National Interests and Common Ground in the US Immigration Debate: How to Legalize the US Immigration System and Permanently Reduce Its Undocumented Population

Report Author: 
Donald Kerwin & Robert Warren
Original Date of Publication: 
2017 Apr

The authors of this paper sketch out a path to reducing the undocumented population in the U.S. through fundamental reform of our immigration system. In their plan, they seem less concerned with "amnesty" programs and more with reforms that will ensure that the undocumented population does not grow again in the future. The paper begins with an analysis of presidential signing statements for immigration-related legislation going back to 1924. "These statements," according to the authors, "reveal broad consensus on the interests and values that the U.S. seeks to advance through its immigration and refugee policies." The authors also argue that "flexibility" should be an important feature of a reformed system, so that admission levels can go up in times of economic need and down in periods of economic sluggishness. Another important principle is "coherence," i.e. an immigration system that advances multiple agendas and avoids contradictions in policy, such as a visa policy that has granted 4.26 million immigrant visas but that has trapped these visa holders in multi-year backlogs, thereby creating the temptation to enter the U.S. illegally to reunite with loved ones and drive up the size of the undocumented population. Among other reforms recommended by the authors are: advancing the registry date at regular intervals and eliminating the three- and 10-year bars. In addition, they argue for a broad legalization program "based on the high (and growing) percentage of undocumented. (American Immigrant Policy Portal)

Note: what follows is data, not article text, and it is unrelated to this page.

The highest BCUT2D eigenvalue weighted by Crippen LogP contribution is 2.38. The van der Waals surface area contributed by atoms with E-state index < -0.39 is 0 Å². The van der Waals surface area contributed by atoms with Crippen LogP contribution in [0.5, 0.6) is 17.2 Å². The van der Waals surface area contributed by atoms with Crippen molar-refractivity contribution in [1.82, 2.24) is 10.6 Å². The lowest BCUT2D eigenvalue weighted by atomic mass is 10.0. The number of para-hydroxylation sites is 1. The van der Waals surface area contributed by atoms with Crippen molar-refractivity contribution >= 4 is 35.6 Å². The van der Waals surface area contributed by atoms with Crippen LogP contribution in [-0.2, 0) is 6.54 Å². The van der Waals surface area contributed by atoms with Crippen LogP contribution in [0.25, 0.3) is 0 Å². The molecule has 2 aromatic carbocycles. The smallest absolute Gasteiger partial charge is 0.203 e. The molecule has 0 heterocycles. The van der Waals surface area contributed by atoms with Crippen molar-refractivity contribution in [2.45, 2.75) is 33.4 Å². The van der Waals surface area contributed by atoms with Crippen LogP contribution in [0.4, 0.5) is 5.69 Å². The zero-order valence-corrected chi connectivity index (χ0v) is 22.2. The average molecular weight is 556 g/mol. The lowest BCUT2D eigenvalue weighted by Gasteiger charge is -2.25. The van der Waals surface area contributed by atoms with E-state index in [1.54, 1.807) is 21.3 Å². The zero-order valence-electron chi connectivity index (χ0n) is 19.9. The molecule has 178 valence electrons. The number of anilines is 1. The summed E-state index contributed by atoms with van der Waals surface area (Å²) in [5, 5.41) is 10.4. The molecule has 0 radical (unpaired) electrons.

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 how to legalize the US immigration System and Permanently reduce its undocumented population

Citation: 

Kerwin, D., & Warren, R. (2017). National Interests and Common Ground in the US Immigration Debate: How to Legalize the US Immigration System and Permanently Reduce Its Undocumented Population. Journal on Migration and Human Security, 5(2), 297–330. https://doi.org/10.14240/jmhs.v5i2.86

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